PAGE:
Isaah Crocker arrived to football practice Monday wearing a grin but no shoulder pads. He was shirtless.
One of Crocker’s Inderkum High School teammates wondered if the fastest guy on campus simply left his gear in his considerable wake, like something out of a cartoon scene.
“I know one thing,” Inderkum coach Terry Stark said with a laugh, “Crocker didn’t go topless last year. Look at those muscles!”
Crocker is 6-foot-2 and 170 pounds, long and slender, but he is hardly muscled. Those will come, he joked.
And if there is a similarly built football player in the Sacramento area this season, it’s Isaiah Rutherford of Jesuit, a running back/defensive back. Crocker and Rutherford are close pals, running mates on the ballfields and blacktops in Natomas for years.
Neither passes the look test as a national recruit in appearance alone, but both possess a measurable that college coaches desperately seek in a fast-forward sport: speed.
In July, the friends left a camp in Tuscaloosa, Ala., with something they could not begin to fathom days earlier: cellphone pictures with Crimson Tide coach Nick Saban and full-ride scholarship offers.
Alabama, which has won four national championships since 2009, doesn’t come knocking on Sacramento doors often, so Crocker and Rutherford understand how fortunate they are. Studies show that less than 2 percent of high school athletes in America receive scholarships, and these two have plenty of options.
Crocker is a senior. He’ll make his decision – UCLA, Oregon, Oregon State and Nebraska are also high on his list – by national signing day in February.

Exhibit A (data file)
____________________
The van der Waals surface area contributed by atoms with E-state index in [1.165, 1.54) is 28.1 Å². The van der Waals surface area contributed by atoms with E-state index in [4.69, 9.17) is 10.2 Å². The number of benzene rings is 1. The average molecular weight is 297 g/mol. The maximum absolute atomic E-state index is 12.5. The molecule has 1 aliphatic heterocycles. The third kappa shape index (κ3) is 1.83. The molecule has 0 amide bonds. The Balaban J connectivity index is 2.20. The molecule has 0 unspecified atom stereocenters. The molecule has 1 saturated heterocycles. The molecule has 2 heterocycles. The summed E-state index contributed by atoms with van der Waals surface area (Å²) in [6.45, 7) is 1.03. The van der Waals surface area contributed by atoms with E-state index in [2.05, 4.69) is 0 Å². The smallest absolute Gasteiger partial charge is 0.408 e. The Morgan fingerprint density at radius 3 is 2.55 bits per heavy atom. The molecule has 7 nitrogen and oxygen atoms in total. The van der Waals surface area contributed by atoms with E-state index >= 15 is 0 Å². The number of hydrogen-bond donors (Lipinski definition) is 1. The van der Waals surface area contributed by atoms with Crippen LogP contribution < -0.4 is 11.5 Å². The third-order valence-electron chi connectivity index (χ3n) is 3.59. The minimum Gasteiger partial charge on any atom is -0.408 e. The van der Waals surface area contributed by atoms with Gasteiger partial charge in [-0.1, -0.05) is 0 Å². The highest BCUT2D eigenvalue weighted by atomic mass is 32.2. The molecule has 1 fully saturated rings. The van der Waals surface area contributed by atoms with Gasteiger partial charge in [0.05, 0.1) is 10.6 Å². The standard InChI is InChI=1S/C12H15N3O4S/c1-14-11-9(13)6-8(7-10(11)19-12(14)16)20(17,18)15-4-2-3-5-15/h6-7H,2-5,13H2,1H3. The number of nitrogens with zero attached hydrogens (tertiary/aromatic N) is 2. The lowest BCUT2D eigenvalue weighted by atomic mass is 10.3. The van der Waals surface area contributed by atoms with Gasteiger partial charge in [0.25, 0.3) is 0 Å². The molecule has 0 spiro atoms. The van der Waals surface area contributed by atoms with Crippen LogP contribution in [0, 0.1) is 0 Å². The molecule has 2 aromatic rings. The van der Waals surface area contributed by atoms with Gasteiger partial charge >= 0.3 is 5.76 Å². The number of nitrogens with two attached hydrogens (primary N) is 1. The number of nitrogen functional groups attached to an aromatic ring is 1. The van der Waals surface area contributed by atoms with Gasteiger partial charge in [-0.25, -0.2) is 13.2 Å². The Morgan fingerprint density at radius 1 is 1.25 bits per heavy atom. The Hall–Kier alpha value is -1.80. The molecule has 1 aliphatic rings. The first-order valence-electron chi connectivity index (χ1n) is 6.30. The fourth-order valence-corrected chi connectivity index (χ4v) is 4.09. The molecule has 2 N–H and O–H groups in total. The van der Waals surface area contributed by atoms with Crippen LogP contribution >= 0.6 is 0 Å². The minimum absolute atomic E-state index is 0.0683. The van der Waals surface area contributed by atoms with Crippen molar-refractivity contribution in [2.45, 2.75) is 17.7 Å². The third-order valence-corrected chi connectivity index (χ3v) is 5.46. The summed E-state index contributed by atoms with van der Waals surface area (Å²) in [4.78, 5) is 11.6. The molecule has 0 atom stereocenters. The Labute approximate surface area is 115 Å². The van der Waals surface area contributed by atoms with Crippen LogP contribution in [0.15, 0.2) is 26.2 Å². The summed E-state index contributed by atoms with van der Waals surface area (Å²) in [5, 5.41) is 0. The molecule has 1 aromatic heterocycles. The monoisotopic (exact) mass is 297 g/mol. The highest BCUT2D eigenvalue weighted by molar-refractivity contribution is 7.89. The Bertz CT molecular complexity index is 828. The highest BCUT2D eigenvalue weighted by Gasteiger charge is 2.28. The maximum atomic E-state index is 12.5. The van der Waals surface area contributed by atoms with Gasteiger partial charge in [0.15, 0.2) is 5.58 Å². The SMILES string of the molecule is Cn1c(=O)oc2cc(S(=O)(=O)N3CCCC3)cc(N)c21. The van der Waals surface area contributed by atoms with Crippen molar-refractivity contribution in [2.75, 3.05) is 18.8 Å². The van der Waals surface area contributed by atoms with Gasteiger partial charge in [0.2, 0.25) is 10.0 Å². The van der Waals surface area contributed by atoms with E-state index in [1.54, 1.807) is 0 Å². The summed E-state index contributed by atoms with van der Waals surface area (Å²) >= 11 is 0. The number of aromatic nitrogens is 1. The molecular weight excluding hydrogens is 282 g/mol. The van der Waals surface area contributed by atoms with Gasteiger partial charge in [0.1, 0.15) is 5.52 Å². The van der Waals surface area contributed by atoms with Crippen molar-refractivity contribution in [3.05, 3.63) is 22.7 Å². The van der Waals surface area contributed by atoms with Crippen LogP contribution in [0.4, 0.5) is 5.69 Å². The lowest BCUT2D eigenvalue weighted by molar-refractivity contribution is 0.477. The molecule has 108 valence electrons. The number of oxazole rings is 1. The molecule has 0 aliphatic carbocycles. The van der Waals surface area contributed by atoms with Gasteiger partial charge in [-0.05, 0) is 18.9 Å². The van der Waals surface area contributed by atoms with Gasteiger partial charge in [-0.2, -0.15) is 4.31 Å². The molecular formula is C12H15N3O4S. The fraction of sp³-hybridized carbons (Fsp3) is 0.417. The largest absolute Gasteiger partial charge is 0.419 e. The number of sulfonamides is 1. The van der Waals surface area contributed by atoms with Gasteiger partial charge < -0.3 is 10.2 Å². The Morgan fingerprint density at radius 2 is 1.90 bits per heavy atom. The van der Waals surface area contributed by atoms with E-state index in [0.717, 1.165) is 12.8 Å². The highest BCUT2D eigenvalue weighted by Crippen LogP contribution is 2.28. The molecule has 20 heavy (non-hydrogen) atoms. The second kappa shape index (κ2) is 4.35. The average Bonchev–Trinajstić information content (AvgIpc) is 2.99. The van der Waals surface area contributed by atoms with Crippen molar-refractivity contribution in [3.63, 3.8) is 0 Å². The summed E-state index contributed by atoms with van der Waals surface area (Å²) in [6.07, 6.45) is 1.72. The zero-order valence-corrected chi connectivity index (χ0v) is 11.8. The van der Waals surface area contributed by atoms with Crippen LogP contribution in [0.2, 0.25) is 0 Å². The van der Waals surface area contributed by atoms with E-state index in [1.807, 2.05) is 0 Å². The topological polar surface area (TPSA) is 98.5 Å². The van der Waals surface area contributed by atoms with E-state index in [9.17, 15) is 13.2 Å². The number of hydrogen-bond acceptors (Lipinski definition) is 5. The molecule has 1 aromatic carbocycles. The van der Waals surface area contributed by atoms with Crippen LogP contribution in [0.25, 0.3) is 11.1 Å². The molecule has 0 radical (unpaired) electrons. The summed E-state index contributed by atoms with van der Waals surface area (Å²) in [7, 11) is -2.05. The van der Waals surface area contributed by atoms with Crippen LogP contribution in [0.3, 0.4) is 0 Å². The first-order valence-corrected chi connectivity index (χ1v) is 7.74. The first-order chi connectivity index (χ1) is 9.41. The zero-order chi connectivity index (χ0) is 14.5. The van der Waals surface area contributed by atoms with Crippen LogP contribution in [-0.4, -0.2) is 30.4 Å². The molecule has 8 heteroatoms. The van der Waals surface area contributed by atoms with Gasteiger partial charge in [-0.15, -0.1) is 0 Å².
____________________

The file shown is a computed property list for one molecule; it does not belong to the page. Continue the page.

Rutherford is a junior. For him, this hysteria is just starting. He still cannot comprehend that Alabama was his first offer, and that offer has caught the attention of other programs. Oregon State offered the next day.
“We sat next to each other in the plane on the way back to Sacramento, and we just couldn’t believe what happened: Nick Saban and offers!” Rutherford said. “Isaah was juiced for me and I was juiced for him. He’s so deserving.”
Crocker said the same about Rutherford, though he is quick to remind of how their last one-on-one meeting in a game went.
It happened in the Sac-Joaquin Section playoffs last season, on a wet field at Jesuit. Crocker made three long touchdown catches – with Rutherford in coverage – in a 52-35 victory.
“I was killin’ him,” Crocker said amid laughter. “I still remind him.”
Said Rutherford, “He got me every time. I barely played corner last year but coach (Marlon) Blanton put me in there to be an athlete, to try and keep up with Crocker, and I tried my best. Crocker, wow. Dude is so good. But I’m learning fast. If we see each other in the playoffs, I’ll get him.”
Alabama has offered area athletes before – Arik Armstead, Jake Browning, Shaq Thompson – but only one area player has accepted in recent memory. Jonah Williams of Folsom is a second-year starting tackle for the Crimson Tide as a sophomore.
“My son is a quiet kid, not a bragger, and when he called me from the Alabama camp, I kept saying, ‘Give me more, Son! What’s going on there?’ ” said Reynard Rutherford, a running back at Cal in the early 1980s. “He said, ‘They just offered.’ ‘Who offered? Saban? Wow, that’s big.’ We knew Isaiah had talent, but for someone like Saban to see it and offer, that’s really big. Just so proud.”
Reynard Rutherford coached his son and Crocker in youth basketball.
“Crocker’s like my nephew,” Reynard Rutherford said. “What’s the odds of that happening, two buddies from Sacramento offered by Alabama?”
There is palpable joy in the Crocker household, too. Crocker’s father, Dwight Crocker, was an All-Conference basketball player at San Francisco State in the 1990s. But there’s a large void for the family. Crocker’s mother, January Keene, was the victim of a fatal shooting on Jan. 5, 2007.
Crocker has a tattoo on his right arm that bears her name and a clock with the time she died, 1:50 a.m.
“I’ll never forget my dad telling me the news,” Crocker said. “Sports helped me. I could’ve gone down a really bad path. Before every game, I pray for her, think of her. Someday, I want to help kids in communities who have gone through struggles, to let them know they can still do good things.
“I think my mom is looking down on me, very proud.”